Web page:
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Marianne LaBarge wants to stop Willard’s detonations

JERREY ROBERTS
Marianne LaBarge, Ward 6

JERREY ROBERTS Marianne LaBarge, Ward 6 Purchase photo reprints »

“To me, something like this should not be occurring. ... It doesn’t belong at that site,” LaBarge said.

At the least, the councilor would like advanced warning the next time such an incident occurs.

It was the second time in nine months that the State Police Bomb Squad used the Bill Willard Inc. quarry at 1010 Ryan Road to dispose of dangerous materials. The squad last June detonated explosives removed from a vacant Springfield home. That incident led to three separate blasts, compared to one explosion on Saturday.

Saturday’s incident occurred about 2 p.m. at Look Park when a person found a “baseball-sized” unexploded firework, most likely from last summer’s Fourth of July fireworks celebration.

The firecracker was discovered shortly after 3,000 people had attended an Easter egg hunt at the park, and the incident closed the park for about an hour.

The bomb squad was called in to take the item, which Police Chief Russell P. Sienkiewicz stated in a Monday email to several councilors was similar to an M-100 firework.

The explosive was transported in a sand-filled Department of Public Works truck to the Willard pit. Bomb squad officials said Sunday the firework was likely part of a “bad batch” of fireworks that were launched but never exploded last summer.

LaBarge, who was in her backyard when the explosion happened around 4 p.m., said the “awful” noise shook her house.

“It wasn’t a huge shake, but it was like a transformer in my frontyard,” McGrath said. “We all jumped and everybody stopped.”

McGrath isn’t sure how the city would warn residents in advance but she said that even some information after the fact would be helpful.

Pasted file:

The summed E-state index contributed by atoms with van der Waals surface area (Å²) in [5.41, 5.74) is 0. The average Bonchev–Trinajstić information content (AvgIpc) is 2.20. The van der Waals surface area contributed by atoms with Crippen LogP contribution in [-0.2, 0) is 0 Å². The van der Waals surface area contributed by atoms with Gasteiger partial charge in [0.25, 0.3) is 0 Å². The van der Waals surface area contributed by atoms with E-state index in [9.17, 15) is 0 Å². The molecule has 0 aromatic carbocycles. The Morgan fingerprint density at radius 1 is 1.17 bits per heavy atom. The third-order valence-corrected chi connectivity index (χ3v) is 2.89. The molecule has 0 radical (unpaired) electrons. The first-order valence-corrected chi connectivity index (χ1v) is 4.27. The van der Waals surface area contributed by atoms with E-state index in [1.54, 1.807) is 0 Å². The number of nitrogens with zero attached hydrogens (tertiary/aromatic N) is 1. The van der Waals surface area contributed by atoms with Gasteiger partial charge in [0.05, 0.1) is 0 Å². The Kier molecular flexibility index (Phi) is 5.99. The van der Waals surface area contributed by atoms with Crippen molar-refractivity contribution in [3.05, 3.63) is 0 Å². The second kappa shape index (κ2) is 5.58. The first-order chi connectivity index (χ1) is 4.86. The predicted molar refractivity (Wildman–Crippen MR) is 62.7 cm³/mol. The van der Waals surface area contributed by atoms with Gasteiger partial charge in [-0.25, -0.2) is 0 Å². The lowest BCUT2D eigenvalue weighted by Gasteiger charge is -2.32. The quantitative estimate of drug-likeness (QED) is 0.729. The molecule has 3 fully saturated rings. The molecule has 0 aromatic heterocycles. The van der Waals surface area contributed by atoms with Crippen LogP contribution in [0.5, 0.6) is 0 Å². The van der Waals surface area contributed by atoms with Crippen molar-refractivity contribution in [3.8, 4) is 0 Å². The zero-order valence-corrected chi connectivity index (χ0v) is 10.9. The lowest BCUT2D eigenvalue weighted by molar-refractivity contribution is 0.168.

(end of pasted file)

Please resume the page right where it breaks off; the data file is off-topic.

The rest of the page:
LaBarge said she received calls from residents throughout her ward concerned about the explosion and frustrated that they were not told about it in advance. She fired off emails to Mayor David J. Narkewicz and the police and fire chiefs demanding a meeting and calling for a plan to be put in place to shut down such explosions at the gravel pit.

It’s unclear whether that’s possible given that the site is not a municipal facility, Narkewicz said.

The mayor said he was told about Saturday’s incident after the fact. He cautioned that “events were fluid” that afternoon as emergency officials dealt with a potential public safety issue.

“Our ability to notify while the situation was happening, I’m not sure the feasibility of that,” Narkewicz said. “We might have been able to do it after the fact. I want to take a look at that and discuss it.”

The mayor said there was a big difference between last summer’s incident, in which materials were transported into the city from Springfield for planned detonation, and Saturday, when the firecracker was unexpectedly found within the city limits and in a busy park.

“The decisions made were made in that context,” he said.

Narkewicz said city officials made clear they did not want the bomb squad to bring ordnance into city from elsewhere, which has not happened since.

In his email, Sienkiewicz said he was not aware of what the bomb squad would do with the firecracker.

“At the time I had no idea this single firework would be rendered safe by attaching a blasting cap and detonating it, as decided by the bomb tech,” Sienkiewicz wrote.

Resident John Celentano questioned why the city’s reverse 911 system can’t be used when there are detonations at the gravel pit

“The explosion on Saturday was felt in several surrounding wards, shaking homes and causing undue panic and concern,” Celentano wrote in an email.

LaBarge has similar questions, though she notes that many residents in her ward no longer participate in the reverse 911 system because of the number of calls they receive that aren’t relevant to their lives.

LaBarge said Monday that using the gravel pit to detonate materials may have been OK years ago when the area was less populated, but many homes have been developed in that section of the city over the years and the practice must stop.

“Do I agree with this? I do not,” LaBarge said. “A long time ago, maybe, but there are subdivisions all over now.”

Legacy Comments2

This incident makes me wonder how safe it is having fireworks displays in public places at all. How much of a risk did this firework present if kids had found it, for example?

An occasional explosion is much less disturbing or upsetting than the continual use of the pit as an ATV track! Why isn't anyone concerned about that?

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